There appears to be little interest in reforming the state’s campaign finance laws in advance of this year’s elections.
Bills targeting the flow of so-called “dark money” into campaigns and to expand reporting requirements for existing political committees await action in the Senate and House.
And time is running out. Non-budget bills must pass out of their chamber of origin by 5 p.m. Wednesday.
A Senate bill that could force some liberal and conservative nonprofit associations to identify their donors continues to be a source of controversy.
Sen. Andy Billig, D-Spokane, is the prime sponsor of the legislation which had the dubious distinction in 2015 of getting passed by the Senate then blocked when it returned for concurrence.
Senate Bill 5153 would require organizations spending more than $25,000 on elections to disclose their 10 biggest donors of $10,000 or more.
Its target is the flow of big checks into independent political committees formed by liberal and conservative groups to influence the fate of elections and ballot measures.
He said he’s retooled this year’s version to redefine when many of these types of political committees would be subject to the reporting requirement. Most business groups and organizations which opposed the bill last year because they might be affected would now be exempt under the new language, he said.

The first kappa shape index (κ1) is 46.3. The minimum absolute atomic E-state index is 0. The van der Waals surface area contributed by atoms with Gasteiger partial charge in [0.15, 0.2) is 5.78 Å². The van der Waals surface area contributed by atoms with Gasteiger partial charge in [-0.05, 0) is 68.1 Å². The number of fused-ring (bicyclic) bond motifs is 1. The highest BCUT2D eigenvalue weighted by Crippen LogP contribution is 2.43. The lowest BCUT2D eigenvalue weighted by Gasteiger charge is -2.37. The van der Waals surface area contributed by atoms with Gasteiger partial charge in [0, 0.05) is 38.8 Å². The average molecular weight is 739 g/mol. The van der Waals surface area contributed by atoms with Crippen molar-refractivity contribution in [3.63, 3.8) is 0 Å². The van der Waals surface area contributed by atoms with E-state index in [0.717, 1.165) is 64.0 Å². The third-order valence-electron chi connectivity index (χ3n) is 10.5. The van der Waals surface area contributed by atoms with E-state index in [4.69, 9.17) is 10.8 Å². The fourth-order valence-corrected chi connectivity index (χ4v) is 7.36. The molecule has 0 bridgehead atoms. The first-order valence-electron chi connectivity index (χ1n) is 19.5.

As a result, he said, a couple groups are no longer opposing it. But some still are.
“They stand in the way of major transparency improvements because of an obscure possibility where they may want to hide their campaign donations,” he said.
Sen. Tim Sheldon, D-Potlatch, is too. His opposition may keep the bill bottled up without a vote.
“I just don’t completely trust Senator Billig’s intentions on this one,” he said, without elaborating. “I don’t feel his intentions are above board.”
Sheldon has firsthand experience with committees whose source of money is hidden from public view. One targeted him in the 2014 election cycle.
He said he’s filed a complaint against the group with the Public Disclosure Commission and wants to see how it gets resolved before supporting any changes in law.
Billig insisted the bill is “quite simple. It increases transparency. My motivation is to improve our campaign finance system so the public receives full disclosure.”
Meanwhile, in the House, a less ambitious bill is in the Rules Committee.
House Bill 2697 seeks to make several changes sought by the PDC. These include requiring all campaign finance reporting to be done electronically and make out-of-state political committees and nonprofits follow the same reporting requirements as in-state committees and nonprofits.
*This post has been modified to correct Sen. Andy Billig’s political party.